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Despite Increases, First-Quarter Gas Prices Cheapest in a Dozen Years

img1010874087 1460079210607 jpeg photo by Evan Sears

CARS.COM —  Anyone who longs for the good old days when gas was much cheaper — such as two months ago — needs to look at recent history to see how relatively inexpensive it still is to fill their tank today. The national average for regular gas was $1.87 during the first quarter, the lowest since 2004, according to, thanks in large part to oil prices that were the lowest since 2003.

Related: Gas Drives Cost of Owning Car to Six-Year Low

In addition, the national average for regular gas rose only 6.5 cents a gallon in the first quarter, the smallest increase in GasBuddy’s records, which date back to 2002. The biggest first-quarter increase was in 2012, when the average for regular gas jumped 65 cents a gallon.

AAA noted that gas prices in the first week of April were the lowest for this time of year since 2009. In the first three months of 2012, the national average for regular was $3.58 — the highest ever. AAA estimated that in comparison this year’s lower prices work out to an annual savings of $240 for each licensed driver.

The national average for regular gas was $2.04 a gallon on Thursday, according to the AAA Daily Fuel Gauge Report; that’s 34 cents higher than eight weeks ago, when pump prices had nearly bottomed out. After steady increases during March, the national average fell 2 cents the past week, though some states continued to see higher prices.

Pump prices are likely to rise over the next several weeks because of the annual change to summer gas blends that are more expensive to produce, spring refinery maintenance and greater demand as motorists drive more in warmer weather. The impact, though, may not be as great as in most years.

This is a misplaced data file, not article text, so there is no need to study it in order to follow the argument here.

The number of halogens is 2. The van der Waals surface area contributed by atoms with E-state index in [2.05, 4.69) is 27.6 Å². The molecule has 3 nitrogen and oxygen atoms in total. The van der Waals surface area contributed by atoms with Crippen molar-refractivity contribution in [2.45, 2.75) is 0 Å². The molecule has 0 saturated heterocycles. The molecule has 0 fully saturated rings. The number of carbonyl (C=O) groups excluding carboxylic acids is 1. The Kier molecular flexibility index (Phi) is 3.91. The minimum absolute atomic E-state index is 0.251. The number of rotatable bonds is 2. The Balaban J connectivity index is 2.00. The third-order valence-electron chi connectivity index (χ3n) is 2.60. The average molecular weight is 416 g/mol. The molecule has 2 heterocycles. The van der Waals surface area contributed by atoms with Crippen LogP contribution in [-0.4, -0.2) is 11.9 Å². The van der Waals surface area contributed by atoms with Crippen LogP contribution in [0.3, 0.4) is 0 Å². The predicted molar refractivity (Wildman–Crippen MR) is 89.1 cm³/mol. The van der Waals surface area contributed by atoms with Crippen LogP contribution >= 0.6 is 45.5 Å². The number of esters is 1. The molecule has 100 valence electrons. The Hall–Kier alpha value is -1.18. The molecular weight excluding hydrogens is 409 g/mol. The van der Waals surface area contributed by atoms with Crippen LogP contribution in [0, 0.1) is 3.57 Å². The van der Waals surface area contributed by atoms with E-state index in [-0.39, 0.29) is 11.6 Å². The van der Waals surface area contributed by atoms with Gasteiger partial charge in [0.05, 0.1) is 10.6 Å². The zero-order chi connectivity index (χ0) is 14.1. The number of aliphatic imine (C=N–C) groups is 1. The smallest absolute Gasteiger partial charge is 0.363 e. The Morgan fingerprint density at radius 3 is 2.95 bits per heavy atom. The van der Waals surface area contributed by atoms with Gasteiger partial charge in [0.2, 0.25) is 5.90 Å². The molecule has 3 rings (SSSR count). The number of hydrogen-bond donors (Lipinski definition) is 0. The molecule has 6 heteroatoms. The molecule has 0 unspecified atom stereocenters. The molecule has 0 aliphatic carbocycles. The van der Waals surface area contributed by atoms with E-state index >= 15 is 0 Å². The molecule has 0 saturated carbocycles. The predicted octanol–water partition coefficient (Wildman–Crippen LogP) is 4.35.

A recent rally in the price of oil has lost some steam. U.S. oil was trading near $38 a barrel early Thursday, down more than $5 since late March. In addition, two major oil-producing countries, Russia and Iran, increased output last month, adding to an already abundant global supply.

“Although prices are expected to move higher leading into the summer driving season, consumers will likely continue to benefit from comparative savings due to the overall abundance of supply and the lower price for crude oil,” AAA said in a statement.

If the supply of oil remains high and the price low, GasBuddy said motorists can expect lower prices this summer, after seasonal refinery maintenance and the change to summer gas are complete around early June. GasBuddy predicts prices could reach their lowest summer level in more than a decade.

Oklahoma had the lowest statewide average for regular gas as of Thursday, at $1.80 a gallon, according to AAA. Missouri averaged $1.83, and Arkansas, Mississippi and South Carolina were at $1.84. The highest prices were in California, where regular averaged $2.78; Hawaii, $2.60; and Nevada, $2.45.

National averages for premium gas and diesel fuel were unchanged from a week ago at $2.52 and $2.10, respectively. Compared with a year ago, premium is 28 cents cheaper, diesel is 70 cents cheaper and regular is 34 cents cheaper.

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